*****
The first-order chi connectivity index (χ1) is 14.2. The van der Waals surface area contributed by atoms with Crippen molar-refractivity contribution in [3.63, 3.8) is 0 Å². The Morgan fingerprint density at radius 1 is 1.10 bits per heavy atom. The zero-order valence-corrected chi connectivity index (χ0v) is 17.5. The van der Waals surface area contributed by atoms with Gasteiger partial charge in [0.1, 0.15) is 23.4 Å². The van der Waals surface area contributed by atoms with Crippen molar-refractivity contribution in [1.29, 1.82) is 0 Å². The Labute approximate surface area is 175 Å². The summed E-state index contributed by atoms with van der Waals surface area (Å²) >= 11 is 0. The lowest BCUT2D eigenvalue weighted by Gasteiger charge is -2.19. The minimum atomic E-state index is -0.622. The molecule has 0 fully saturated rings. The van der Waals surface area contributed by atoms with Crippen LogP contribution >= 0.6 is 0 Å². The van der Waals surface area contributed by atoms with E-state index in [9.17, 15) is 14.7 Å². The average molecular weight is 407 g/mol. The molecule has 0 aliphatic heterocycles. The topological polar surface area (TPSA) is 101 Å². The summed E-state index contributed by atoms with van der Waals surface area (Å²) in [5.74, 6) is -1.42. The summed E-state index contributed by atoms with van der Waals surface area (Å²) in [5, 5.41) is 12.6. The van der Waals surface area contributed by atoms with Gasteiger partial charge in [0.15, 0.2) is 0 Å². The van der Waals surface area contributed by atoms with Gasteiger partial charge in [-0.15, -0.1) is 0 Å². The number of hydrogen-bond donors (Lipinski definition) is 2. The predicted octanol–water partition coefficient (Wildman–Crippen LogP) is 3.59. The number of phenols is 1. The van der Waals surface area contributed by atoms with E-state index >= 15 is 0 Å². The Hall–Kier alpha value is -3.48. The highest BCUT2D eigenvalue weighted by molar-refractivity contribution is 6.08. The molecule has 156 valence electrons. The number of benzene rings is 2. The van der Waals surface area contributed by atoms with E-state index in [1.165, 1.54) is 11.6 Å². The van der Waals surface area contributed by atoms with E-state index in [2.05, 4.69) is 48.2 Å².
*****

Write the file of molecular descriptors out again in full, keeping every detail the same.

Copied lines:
The first-order chi connectivity index (χ1) is 14.2. The van der Waals surface area contributed by atoms with Crippen molar-refractivity contribution in [3.63, 3.8) is 0 Å². The Morgan fingerprint density at radius 1 is 1.10 bits per heavy atom. The zero-order valence-corrected chi connectivity index (χ0v) is 17.5. The van der Waals surface area contributed by atoms with Gasteiger partial charge in [0.1, 0.15) is 23.4 Å². The van der Waals surface area contributed by atoms with Crippen molar-refractivity contribution in [1.29, 1.82) is 0 Å². The Labute approximate surface area is 175 Å². The summed E-state index contributed by atoms with van der Waals surface area (Å²) >= 11 is 0. The lowest BCUT2D eigenvalue weighted by Gasteiger charge is -2.19. The minimum atomic E-state index is -0.622. The molecule has 0 fully saturated rings. The van der Waals surface area contributed by atoms with Crippen LogP contribution >= 0.6 is 0 Å². The van der Waals surface area contributed by atoms with E-state index in [9.17, 15) is 14.7 Å². The average molecular weight is 407 g/mol. The molecule has 0 aliphatic heterocycles. The topological polar surface area (TPSA) is 101 Å². The summed E-state index contributed by atoms with van der Waals surface area (Å²) in [5.74, 6) is -1.42. The summed E-state index contributed by atoms with van der Waals surface area (Å²) in [5, 5.41) is 12.6. The van der Waals surface area contributed by atoms with Gasteiger partial charge in [0.15, 0.2) is 0 Å². The van der Waals surface area contributed by atoms with Gasteiger partial charge in [-0.15, -0.1) is 0 Å². The number of hydrogen-bond donors (Lipinski definition) is 2. The predicted octanol–water partition coefficient (Wildman–Crippen LogP) is 3.59. The number of phenols is 1. The van der Waals surface area contributed by atoms with E-state index >= 15 is 0 Å². The Hall–Kier alpha value is -3.48. The highest BCUT2D eigenvalue weighted by molar-refractivity contribution is 6.08. The molecule has 156 valence electrons. The number of benzene rings is 2. The van der Waals surface area contributed by atoms with E-state index in [1.165, 1.54) is 11.6 Å². The van der Waals surface area contributed by atoms with E-state index in [2.05, 4.69) is 48.2 Å².